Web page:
EGFR; nucleus; receptor tyrosine kinase; cyclin D1
Listeria monocytogenes may persist for long periods in food processing environments. In some instances, this may be due to aggregation or biofilm formation. To investigate the mechanism controlling biofilm formation in the food-borne pathogen L. monocytogenes, we characterized LM-49, a mutant with enhanced ability of biofilm formation generated via transposon Tn917 mutagenesis of L. monocytogenes 4b G. In this mutant, a Tn917 insertion has disrupted the coding region of the gene encoding a putative ATP-binding cassette (ABC) transporter permease identical to Lmof2365_1771 (a putative ABC transporter permease) presented in the sequenced strain L. monocytogenes strain 4b F2365. This disrupted gene, denoted lm.G_1771, encoded a protein with 10 transmembrane helixes. The revertant, LM-49RE, was obtained by replacing lm.G_1771::Tn917 with lm.G_1771 via homologous recombination. We found that LM-49RE formed the same amount of biofilm biomass as the wild-type strain. Furthermore, transcription of the downstream lm.G_1770 gene was not influenced by the upstream Tn917 insertion, and the presence of Tn917 has no effect on biofilm formation. These results suggest that lm.G_1771 was solely responsible for the negative regulation of biofilm formation by L. monocytogenes 4b G. The immediate gene upstream of lm.G_1771 encoded an ATP-binding protein. Bioinformatics analysis suggested that these two genes were organized into an operon and that their proteins formed an export ABC transporter. Here, we report the characterization of the mutant and identification of a novel ABC transporter that functions in negative regulation of biofilm formation in L. monocytogenes.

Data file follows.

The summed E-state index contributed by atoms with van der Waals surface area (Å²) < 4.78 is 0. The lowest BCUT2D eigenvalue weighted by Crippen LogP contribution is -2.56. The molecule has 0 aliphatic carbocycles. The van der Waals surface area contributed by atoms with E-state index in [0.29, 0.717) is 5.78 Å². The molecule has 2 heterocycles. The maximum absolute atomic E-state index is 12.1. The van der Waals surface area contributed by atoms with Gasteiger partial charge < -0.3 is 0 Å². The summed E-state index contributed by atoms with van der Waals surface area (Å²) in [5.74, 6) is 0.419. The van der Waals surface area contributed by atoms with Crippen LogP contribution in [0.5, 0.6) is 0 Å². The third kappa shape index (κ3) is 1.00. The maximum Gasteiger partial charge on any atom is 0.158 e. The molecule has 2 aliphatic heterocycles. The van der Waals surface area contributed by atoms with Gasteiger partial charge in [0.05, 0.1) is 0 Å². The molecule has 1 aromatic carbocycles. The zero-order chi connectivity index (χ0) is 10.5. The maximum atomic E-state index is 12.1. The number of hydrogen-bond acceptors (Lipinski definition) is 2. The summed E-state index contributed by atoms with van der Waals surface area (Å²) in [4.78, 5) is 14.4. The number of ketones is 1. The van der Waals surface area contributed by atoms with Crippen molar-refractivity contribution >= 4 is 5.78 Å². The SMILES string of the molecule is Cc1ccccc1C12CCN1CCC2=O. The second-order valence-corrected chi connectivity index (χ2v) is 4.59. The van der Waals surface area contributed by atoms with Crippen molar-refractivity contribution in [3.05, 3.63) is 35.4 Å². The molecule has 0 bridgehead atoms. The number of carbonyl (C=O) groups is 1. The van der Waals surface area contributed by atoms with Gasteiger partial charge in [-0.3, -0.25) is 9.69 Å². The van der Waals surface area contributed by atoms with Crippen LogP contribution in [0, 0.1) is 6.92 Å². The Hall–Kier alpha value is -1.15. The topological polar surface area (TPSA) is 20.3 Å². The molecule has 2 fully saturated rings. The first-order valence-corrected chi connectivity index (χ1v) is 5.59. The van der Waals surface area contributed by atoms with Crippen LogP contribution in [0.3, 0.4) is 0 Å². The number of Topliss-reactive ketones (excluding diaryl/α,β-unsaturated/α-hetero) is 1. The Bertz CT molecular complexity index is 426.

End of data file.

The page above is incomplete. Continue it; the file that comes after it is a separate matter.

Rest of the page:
The Twin-arginine translocation (Tat) system serves to translocate folded proteins, including periplasmic enzymes that bind redox cofactors in bacteria. The Tat system is also a determinant of virulence in some pathogenic bacteria, related to pleiotropic effects including growth, motility, and the secretion of some virulent factors. The contribution of the Tat pathway to Vibrio cholerae has not been explored. Here we investigated the functionality of the Tat system in V. cholerae, the etiologic agent of cholera.